82 Vintage Cookbooks, Free to Download, Offer a Fascinating Illustrated Look at Culinary and Cultural History

With the hol­i­days fast approach­ing, two interns at the Sal­lie Bing­ham Cen­ter for Wom­en’s His­to­ry and Cul­ture at Duke Uni­ver­si­ty’s Ruben­stein Library turned to the center’s col­lec­tion of vin­tage adver­tis­ing cook­books for inspi­ra­tion.

Their labors, and the fruits thereof—a queasy-look­ing Crown Jew­el Dessert and a savory fish-shaped “sal­ad” as per the Joys of Jell‑O Gelatin Dessert cookbook—are show­cased above.

While the library has yet to dig­i­tize that par­tic­u­lar early-60’s gem, there are plen­ty of oth­er options from the Nicole Di Bona Peter­son Adver­tis­ing Cook­book Col­lec­tion avail­able for free down­load, includ­ing sev­er­al that are gelatin based.

The authors of the pre-Women’s‑Suffrage Jell‑O: Amer­i­ca’s Most Famous Dessert, would have bog­gled at our 21st-cen­tu­ry abun­dance of fla­vors (and our god­like tele­phones), just as our eyes widen at their lush full-col­or illus­tra­tions and hun­dred-year-old social norms.

As one might expect, giv­en the Sal­lie Bing­ham Center’s mis­sion of pre­serv­ing print­ed mate­ri­als that reflect the pub­lic and pri­vate lives of women, past and present, these vin­tage cook­books speak to far more than just culi­nary trends.

Roy­al Bak­ing Powder’s 55 Ways to Save Eggs puts a pos­i­tive spin on wartime economies by fram­ing cheap ingre­di­ent sub­sti­tu­tions as some­thing clever and mod­ern, attrib­ut­es the young house­wife depict­ed on the cov­er would sure­ly wish to embody.

(Shout out to any home bak­ers who were aware that cream of tar­tar is derived from grapes…)

Dain­ty Dish­es for All the Year Round (1900) finds its pub­lish­er, North Broth­ers Man­u­fac­tur­ing Co., sit­ting pret­ty, unable to imag­ine a future some twen­ty years hence, in which tech­no­log­i­cal advances would result in the com­mer­cial mass pro­duc­tion of ice cream, thus damn­ing their star item, Shephard’s “Light­ning” Ice Cream Freez­er, to the cat­e­go­ry of inessen­tial coun­ter­top clut­ter.

Sad­ly, not all of the deli­cious-sound­ing ice cream recipes by Mrs. S. T. Ror­er, a lead­ing culi­nary author and edu­ca­tor and America’s first dieti­cian, are includ­ed, but you can browse many illus­trat­ed ads for North Broth­ers’ built-to-last goods, includ­ing a meat cut­ter, a num­ber of screw­drivers, and a mag­nif­i­cent­ly steam­punk Christ­mas tree stand.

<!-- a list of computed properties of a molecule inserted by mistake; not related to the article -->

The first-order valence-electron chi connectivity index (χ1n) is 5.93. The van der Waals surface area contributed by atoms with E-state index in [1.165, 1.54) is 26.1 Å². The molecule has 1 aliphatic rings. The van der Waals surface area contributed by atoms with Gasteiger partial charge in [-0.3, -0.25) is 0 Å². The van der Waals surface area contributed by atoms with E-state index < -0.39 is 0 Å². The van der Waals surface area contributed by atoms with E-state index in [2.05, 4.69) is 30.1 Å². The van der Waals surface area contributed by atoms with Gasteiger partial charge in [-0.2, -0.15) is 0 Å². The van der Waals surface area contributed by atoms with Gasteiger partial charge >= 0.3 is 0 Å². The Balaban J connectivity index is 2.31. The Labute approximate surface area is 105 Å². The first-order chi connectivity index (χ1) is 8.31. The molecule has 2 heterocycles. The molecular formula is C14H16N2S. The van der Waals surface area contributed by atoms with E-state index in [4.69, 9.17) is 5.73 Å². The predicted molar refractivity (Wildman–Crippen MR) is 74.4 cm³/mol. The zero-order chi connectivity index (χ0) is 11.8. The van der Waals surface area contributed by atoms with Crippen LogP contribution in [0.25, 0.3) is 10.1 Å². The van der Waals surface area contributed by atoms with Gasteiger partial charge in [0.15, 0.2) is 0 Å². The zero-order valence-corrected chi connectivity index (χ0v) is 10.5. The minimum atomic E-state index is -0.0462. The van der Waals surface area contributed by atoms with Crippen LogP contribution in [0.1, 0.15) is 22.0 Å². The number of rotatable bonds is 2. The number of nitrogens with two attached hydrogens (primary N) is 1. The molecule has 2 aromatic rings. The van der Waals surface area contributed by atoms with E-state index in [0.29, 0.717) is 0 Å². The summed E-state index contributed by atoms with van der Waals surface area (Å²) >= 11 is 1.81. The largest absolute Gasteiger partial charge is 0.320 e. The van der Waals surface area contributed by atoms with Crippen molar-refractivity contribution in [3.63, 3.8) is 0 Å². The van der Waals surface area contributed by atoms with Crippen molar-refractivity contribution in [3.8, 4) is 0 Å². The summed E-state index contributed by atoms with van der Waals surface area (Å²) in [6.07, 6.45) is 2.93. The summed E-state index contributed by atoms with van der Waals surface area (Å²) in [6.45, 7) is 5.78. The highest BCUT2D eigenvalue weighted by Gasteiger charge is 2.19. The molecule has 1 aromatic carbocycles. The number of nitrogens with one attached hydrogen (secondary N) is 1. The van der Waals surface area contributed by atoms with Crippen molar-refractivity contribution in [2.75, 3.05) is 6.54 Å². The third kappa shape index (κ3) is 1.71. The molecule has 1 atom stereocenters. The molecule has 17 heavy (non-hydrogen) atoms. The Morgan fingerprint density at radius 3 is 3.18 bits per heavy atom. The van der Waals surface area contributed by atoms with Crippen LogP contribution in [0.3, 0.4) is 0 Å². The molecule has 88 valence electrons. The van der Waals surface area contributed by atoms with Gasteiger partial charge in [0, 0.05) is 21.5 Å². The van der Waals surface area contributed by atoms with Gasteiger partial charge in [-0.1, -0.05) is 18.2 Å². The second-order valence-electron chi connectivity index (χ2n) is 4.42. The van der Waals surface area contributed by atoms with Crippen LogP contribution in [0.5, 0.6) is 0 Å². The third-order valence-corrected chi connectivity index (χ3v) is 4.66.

Would it sur­prise you to learn that our cur­rent pre­oc­cu­pa­tion with ancient grains is far from a new thing?

1929’s Mod­ern Ways with an Ancient Food was aimed square­ly at moth­ers anx­ious, then as now, that their chil­dren were prop­er­ly nour­ished.

The grain in ques­tion was not quinoa or freekeh, but rather fari­na, referred to by most Amer­i­cans by its most pop­u­lar brand name Cream of Wheat, a fact  not lost on this vol­ume’s pub­lish­er, Cream of Wheat com­peti­tor Heck­er H‑O Com­pa­ny.

His­to­ry shows that Cream of Wheat trounced Hecker’s Cream-Fari­na.

Giv­en the bland­ness of the grain in ques­tion, chalk it up to Cream of Wheat’s mus­cu­lar adver­tis­ing approach, and robust licens­ing of prod­ucts fea­tur­ing the icon­ic image of Ras­tus, a smil­ing black spokeschef whose pal­pa­bly offen­sive, dialect-heavy endorse­ments are one pit­fall Heck­er seems to have skirt­ed.

Begin your explo­rations of the Sal­lie Bing­ham Center’s Nicole Di Bona Peter­son Adver­tis­ing Cook­book Col­lec­tion here, and let us know in the com­ments if there’s a recipe you’re intend­ing to try.

Relat­ed Con­tent:

An Archive of 3,000 Vin­tage Cook­books Lets You Trav­el Back Through Culi­nary Time

400 Ways to Make a Sand­wich: A 1909 Cook­book Full of Cre­ative Recipes

The Futur­ist Cook­book (1930) Tried to Turn Ital­ian Cui­sine into Mod­ern Art

Ayun Hal­l­i­day is an author, illus­tra­tor, the­ater mak­er and Chief Pri­ma­tol­o­gist of the East Vil­lage Inky zine.  Join her in NYC tonight, Mon­day, Decem­ber 9, as her month­ly book-based vari­ety show, Necro­mancers of the Pub­lic Domain cel­e­brates anoth­er vin­tage adver­tis­ing pam­phlet, Dennison’s Christ­mas Book (1921). Fol­low her @AyunHalliday

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